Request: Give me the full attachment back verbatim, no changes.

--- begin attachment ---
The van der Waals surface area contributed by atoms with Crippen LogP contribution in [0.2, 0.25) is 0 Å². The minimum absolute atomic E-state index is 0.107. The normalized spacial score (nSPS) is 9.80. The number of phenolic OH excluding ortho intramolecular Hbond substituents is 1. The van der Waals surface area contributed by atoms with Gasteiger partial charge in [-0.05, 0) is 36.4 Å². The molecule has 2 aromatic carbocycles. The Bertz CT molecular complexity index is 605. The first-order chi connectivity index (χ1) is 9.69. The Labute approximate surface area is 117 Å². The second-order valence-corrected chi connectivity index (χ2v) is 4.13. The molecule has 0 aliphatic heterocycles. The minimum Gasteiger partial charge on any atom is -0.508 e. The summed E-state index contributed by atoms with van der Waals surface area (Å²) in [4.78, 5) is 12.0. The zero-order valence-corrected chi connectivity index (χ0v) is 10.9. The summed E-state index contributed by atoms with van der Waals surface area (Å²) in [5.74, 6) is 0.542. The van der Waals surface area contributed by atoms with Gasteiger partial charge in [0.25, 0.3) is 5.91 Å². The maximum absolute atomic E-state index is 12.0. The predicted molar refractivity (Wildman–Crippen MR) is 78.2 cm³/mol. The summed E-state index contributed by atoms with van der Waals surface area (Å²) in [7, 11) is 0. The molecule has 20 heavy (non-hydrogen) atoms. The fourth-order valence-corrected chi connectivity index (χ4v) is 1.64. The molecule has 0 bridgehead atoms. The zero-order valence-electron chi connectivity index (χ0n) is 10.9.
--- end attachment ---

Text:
The van der Waals surface area contributed by atoms with Crippen LogP contribution in [0.2, 0.25) is 0 Å². The minimum absolute atomic E-state index is 0.107. The normalized spacial score (nSPS) is 9.80. The number of phenolic OH excluding ortho intramolecular Hbond substituents is 1. The van der Waals surface area contributed by atoms with Gasteiger partial charge in [-0.05, 0) is 36.4 Å². The molecule has 2 aromatic carbocycles. The Bertz CT molecular complexity index is 605. The first-order chi connectivity index (χ1) is 9.69. The Labute approximate surface area is 117 Å². The second-order valence-corrected chi connectivity index (χ2v) is 4.13. The molecule has 0 aliphatic heterocycles. The minimum Gasteiger partial charge on any atom is -0.508 e. The summed E-state index contributed by atoms with van der Waals surface area (Å²) in [4.78, 5) is 12.0. The zero-order valence-corrected chi connectivity index (χ0v) is 10.9. The summed E-state index contributed by atoms with van der Waals surface area (Å²) in [5.74, 6) is 0.542. The van der Waals surface area contributed by atoms with Gasteiger partial charge in [0.25, 0.3) is 5.91 Å². The maximum absolute atomic E-state index is 12.0. The predicted molar refractivity (Wildman–Crippen MR) is 78.2 cm³/mol. The summed E-state index contributed by atoms with van der Waals surface area (Å²) in [7, 11) is 0. The molecule has 20 heavy (non-hydrogen) atoms. The fourth-order valence-corrected chi connectivity index (χ4v) is 1.64. The molecule has 0 bridgehead atoms. The zero-order valence-electron chi connectivity index (χ0n) is 10.9.